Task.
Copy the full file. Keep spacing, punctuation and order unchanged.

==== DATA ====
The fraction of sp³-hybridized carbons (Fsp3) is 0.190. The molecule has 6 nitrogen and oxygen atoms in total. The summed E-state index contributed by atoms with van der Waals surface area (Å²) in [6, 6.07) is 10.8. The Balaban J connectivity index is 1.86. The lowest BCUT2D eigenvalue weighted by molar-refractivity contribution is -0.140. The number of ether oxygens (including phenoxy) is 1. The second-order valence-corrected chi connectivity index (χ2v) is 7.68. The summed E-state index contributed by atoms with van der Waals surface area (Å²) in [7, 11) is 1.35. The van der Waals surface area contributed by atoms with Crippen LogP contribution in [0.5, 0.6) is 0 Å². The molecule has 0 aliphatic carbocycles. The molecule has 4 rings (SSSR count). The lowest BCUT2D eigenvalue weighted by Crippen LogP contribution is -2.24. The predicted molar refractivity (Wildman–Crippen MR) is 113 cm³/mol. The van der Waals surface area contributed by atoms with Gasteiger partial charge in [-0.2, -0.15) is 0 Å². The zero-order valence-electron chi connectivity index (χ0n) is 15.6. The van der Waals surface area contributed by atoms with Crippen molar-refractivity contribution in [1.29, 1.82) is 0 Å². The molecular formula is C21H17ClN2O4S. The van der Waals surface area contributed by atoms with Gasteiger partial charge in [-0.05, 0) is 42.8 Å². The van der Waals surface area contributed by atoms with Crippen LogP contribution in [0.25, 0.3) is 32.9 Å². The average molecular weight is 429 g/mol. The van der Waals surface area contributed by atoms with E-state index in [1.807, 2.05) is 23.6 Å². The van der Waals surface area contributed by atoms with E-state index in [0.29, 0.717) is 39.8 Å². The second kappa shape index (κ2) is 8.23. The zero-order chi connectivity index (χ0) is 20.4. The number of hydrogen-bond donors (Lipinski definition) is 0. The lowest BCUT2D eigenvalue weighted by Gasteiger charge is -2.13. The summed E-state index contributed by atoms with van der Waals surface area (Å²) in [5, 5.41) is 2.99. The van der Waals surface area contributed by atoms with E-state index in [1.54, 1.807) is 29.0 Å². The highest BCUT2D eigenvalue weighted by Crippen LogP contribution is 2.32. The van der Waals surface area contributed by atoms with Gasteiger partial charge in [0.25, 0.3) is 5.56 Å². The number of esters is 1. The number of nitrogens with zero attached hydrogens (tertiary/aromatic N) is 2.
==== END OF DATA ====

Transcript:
The fraction of sp³-hybridized carbons (Fsp3) is 0.190. The molecule has 6 nitrogen and oxygen atoms in total. The summed E-state index contributed by atoms with van der Waals surface area (Å²) in [6, 6.07) is 10.8. The Balaban J connectivity index is 1.86. The lowest BCUT2D eigenvalue weighted by molar-refractivity contribution is -0.140. The number of ether oxygens (including phenoxy) is 1. The second-order valence-corrected chi connectivity index (χ2v) is 7.68. The summed E-state index contributed by atoms with van der Waals surface area (Å²) in [7, 11) is 1.35. The van der Waals surface area contributed by atoms with Crippen LogP contribution in [0.5, 0.6) is 0 Å². The molecule has 0 aliphatic carbocycles. The molecule has 4 rings (SSSR count). The lowest BCUT2D eigenvalue weighted by Crippen LogP contribution is -2.24. The predicted molar refractivity (Wildman–Crippen MR) is 113 cm³/mol. The van der Waals surface area contributed by atoms with Gasteiger partial charge in [-0.2, -0.15) is 0 Å². The zero-order valence-electron chi connectivity index (χ0n) is 15.6. The van der Waals surface area contributed by atoms with Crippen molar-refractivity contribution in [1.29, 1.82) is 0 Å². The molecular formula is C21H17ClN2O4S. The van der Waals surface area contributed by atoms with Gasteiger partial charge in [-0.05, 0) is 42.8 Å². The van der Waals surface area contributed by atoms with Crippen LogP contribution in [0.25, 0.3) is 32.9 Å². The average molecular weight is 429 g/mol. The van der Waals surface area contributed by atoms with E-state index in [1.807, 2.05) is 23.6 Å². The van der Waals surface area contributed by atoms with E-state index in [0.29, 0.717) is 39.8 Å². The second kappa shape index (κ2) is 8.23. The zero-order chi connectivity index (χ0) is 20.4. The number of hydrogen-bond donors (Lipinski definition) is 0. The lowest BCUT2D eigenvalue weighted by Gasteiger charge is -2.13. The summed E-state index contributed by atoms with van der Waals surface area (Å²) in [5, 5.41) is 2.99. The van der Waals surface area contributed by atoms with E-state index in [1.54, 1.807) is 29.0 Å². The highest BCUT2D eigenvalue weighted by Crippen LogP contribution is 2.32. The van der Waals surface area contributed by atoms with Gasteiger partial charge in [0.25, 0.3) is 5.56 Å². The number of esters is 1. The number of nitrogens with zero attached hydrogens (tertiary/aromatic N) is 2.